Cancer Survivors Delivered Good News
Women who had cancer as children can feel better. According to a new study, most of these women can become mothers. Getting pregnant might just take a little longer than it does for women who’ve never had cancer.
Cancer Risks After In Vitro Fertilization
In vitro fertilization (IVF) has helped women around the world become mothers. This technique that’s been used for years can result in more than one bundle of joy. A new study discovered that multiple births after IVF might have risks.
Protecting the Unborn with Exercise
Newborn babies enter the world with more toned muscles if mothers exercise regularly during pregnancy.
Growing Baby Eggs Into Babies
If you want to make a baby, you need a sperm and a mature egg. Until recently, scientists haven't known how to grow eggs to maturity on their own. But now they have an idea.
Putting Humpty Dumpty Together Again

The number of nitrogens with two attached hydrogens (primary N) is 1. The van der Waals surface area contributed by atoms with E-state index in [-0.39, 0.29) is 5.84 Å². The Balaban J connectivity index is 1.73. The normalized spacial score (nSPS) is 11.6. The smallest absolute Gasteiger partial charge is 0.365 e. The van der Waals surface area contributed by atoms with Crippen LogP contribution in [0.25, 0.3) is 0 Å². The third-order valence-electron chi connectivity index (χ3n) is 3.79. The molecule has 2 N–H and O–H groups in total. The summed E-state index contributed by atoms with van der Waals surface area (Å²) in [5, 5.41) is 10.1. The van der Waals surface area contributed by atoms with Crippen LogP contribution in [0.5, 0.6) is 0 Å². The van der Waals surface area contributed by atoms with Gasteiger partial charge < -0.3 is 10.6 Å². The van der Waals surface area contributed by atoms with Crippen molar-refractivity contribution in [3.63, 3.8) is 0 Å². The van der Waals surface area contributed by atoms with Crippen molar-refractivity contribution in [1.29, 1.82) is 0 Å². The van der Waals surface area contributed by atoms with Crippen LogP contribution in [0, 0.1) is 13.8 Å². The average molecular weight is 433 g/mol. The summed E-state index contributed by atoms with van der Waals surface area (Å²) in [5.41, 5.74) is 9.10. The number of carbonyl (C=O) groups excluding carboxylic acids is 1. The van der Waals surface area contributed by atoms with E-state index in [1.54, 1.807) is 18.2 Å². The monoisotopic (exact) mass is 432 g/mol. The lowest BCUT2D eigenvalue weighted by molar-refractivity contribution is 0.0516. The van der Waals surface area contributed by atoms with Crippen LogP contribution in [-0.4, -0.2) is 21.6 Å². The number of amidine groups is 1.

Women who beat cancer with the help of radiation or chemotherapy often damage their eggs in the process. But there may be a way to eventually prevent infertility.
Play in the Sun, Yes
Sunscreen? Yes indeed. SPF 15, 30, or 50? No worries. Parents are a-okay with their children playing in the sun.
Older Mothers Have Lower Cancer Risks
Women are having babies and growing their families later in life. In terms of one cancer risk, being older is helpful.
Preserve Fertility for Life After Cancer
Young women who require chemotherapy or other cancer treatment may find that the treatment risks permanent damage to their fertility - but science is catching up.
Pregnancy After Breast Cancer
If you're planning to get pregnant, don't let a prior breast cancer diagnosis stop you. Pregnancy following breast cancer remission appears to be safe.
Children Exposed to Chemotherapy Develop Normally
Pregnant women undergoing cancer therapy worry that the treatment will hurt their baby's health. But rest assured, chemotherapy does not put a growing baby at risk of health problems, reports a new study.